Hint No. 1: Hold the dowel against the drill bit and mark the bit with tape or in some other manner so you will know when you’ve drilled a hole to the proper depth.
Hint No. 2: Complete one row of holes and then tap the spawn in. Then repeat the drilling/spawn process for each row.
Hint No. 3: More is not better in this case regarding the number of holes you drill!
- Insert the spawn into the holes. Place the spawn (the dowel) in the hole and tap it in with the hammer. The spawn should be flush with the log, with none of the spawn sticking out above the log’s surface.
Hint No. 1: If one end of the spawn has more mycelium (is whiter) than the other end, place the whitest end into the hole.
Hint No. 2: At this point, you can tap the spawn into the log with a nail punch, though this is not necessary.
Use a dauber to seal the spawn with hot wax. (Photo: Tom Oder)
- Wax over the holes. Take a dauber, dip it into the wax, being careful not to burn your fingers, and wax over where you have hammered the spawn into the holes. Also, wax over the cut ends of the logs and any wounds on the log. The wax seals the hole, prevents competing fungi from entering open areas on the log and helps keep the log from drying out.
- Tag the log. Make a tag with the name of the mushroom and the date you inoculated the log. Attach the tag to the log.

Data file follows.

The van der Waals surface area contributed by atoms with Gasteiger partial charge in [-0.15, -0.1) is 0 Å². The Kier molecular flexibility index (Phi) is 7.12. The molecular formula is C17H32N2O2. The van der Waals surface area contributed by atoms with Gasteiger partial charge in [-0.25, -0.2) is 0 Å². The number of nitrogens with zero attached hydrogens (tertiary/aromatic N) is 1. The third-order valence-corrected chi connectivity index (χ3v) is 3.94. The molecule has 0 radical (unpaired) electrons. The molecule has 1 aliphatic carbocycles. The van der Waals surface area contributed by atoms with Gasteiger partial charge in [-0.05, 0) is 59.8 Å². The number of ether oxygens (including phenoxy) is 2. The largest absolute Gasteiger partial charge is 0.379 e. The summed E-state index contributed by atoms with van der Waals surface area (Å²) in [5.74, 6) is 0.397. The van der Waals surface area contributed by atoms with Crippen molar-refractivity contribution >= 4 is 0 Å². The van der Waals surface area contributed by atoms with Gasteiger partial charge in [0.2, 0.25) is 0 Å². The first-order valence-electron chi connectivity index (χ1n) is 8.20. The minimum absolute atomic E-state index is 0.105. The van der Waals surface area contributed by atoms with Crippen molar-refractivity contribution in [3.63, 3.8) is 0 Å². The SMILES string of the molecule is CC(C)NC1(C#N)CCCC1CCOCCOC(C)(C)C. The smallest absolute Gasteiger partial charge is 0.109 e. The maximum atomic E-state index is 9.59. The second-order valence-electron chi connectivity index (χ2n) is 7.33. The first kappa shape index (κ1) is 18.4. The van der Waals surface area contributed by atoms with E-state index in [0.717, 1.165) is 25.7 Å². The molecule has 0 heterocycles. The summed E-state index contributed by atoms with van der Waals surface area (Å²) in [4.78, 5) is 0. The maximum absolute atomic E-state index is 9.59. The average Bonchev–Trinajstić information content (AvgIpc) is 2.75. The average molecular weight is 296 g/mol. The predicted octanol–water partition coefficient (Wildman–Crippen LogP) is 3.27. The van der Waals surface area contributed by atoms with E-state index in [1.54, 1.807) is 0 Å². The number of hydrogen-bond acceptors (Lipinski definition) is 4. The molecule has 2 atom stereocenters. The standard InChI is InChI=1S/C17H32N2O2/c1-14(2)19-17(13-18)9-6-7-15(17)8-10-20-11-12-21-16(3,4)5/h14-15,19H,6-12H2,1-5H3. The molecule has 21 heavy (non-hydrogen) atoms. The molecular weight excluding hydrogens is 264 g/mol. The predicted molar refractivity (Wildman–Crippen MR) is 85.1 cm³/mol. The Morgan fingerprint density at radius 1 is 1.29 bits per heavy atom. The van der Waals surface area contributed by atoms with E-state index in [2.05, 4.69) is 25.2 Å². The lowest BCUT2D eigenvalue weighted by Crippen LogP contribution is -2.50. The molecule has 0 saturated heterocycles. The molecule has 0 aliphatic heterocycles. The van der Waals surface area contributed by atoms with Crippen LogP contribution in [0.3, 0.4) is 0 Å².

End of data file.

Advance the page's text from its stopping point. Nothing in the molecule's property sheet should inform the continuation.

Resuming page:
- Hurry up and wait. Place the log in a shady spot in the yard where it will get rained on. The best spot will get 80 percent to 90 percent shade. It’s a good idea not to place the log directly on the ground where it might be susceptible to competitor fungi. Place one end on a brick or stone and let the other end lean against a tree or another object. You do not need to bring the log into the house in the winter. The mycelium takes six to 12 months to colonize the log. Once the log is fully colonized and conditions are favorable, mushrooms will pop out of the holes you have made.
Hint: Patience! Mushroom growing is not an instant-gratification hobby.
This convex mushroom is past its prime for picking. (Photo: Howard Berk)
How to harvest and store
- Concave vs. convex. The mushrooms will taste the best and last the longest in your refrigerator if they are picked when the cap is concave (pointed down) rather than convex (pointed up).
- To harvest the mushroom, simply cut it off the log flush with the log.
- Store in a paper bag in the vegetable compartment of your refrigerator.
- If you cut your own logs, make sure they have their “pants on” (they have all of their bark).
- Wait at least two weeks to inoculate oak logs to prevent anti-fungal properties in the trees from killing the mushroom mycelium.
- Sweet gum logs can be inoculated immediately after cutting them.
- Cut logs for mushroom growing in the winter. Moisture and nutrients evaporate from the tree in the summer. If you cut logs in the winter and summer, the ones in winter will be noticeably heavier than ones of the same size cut in summer.
- In long dry spells, soak the log in a bucket of water.
- Before soaking, let the water stand 24 hours to let chlorine to dissipate.
- Soak the log for up to 24 hours.
- Mushroom logs have few natural enemies — slugs and deer, though, will not be your friends once mushrooms appear.
Finally, enjoy! With proper care, your mushroom log should last for years.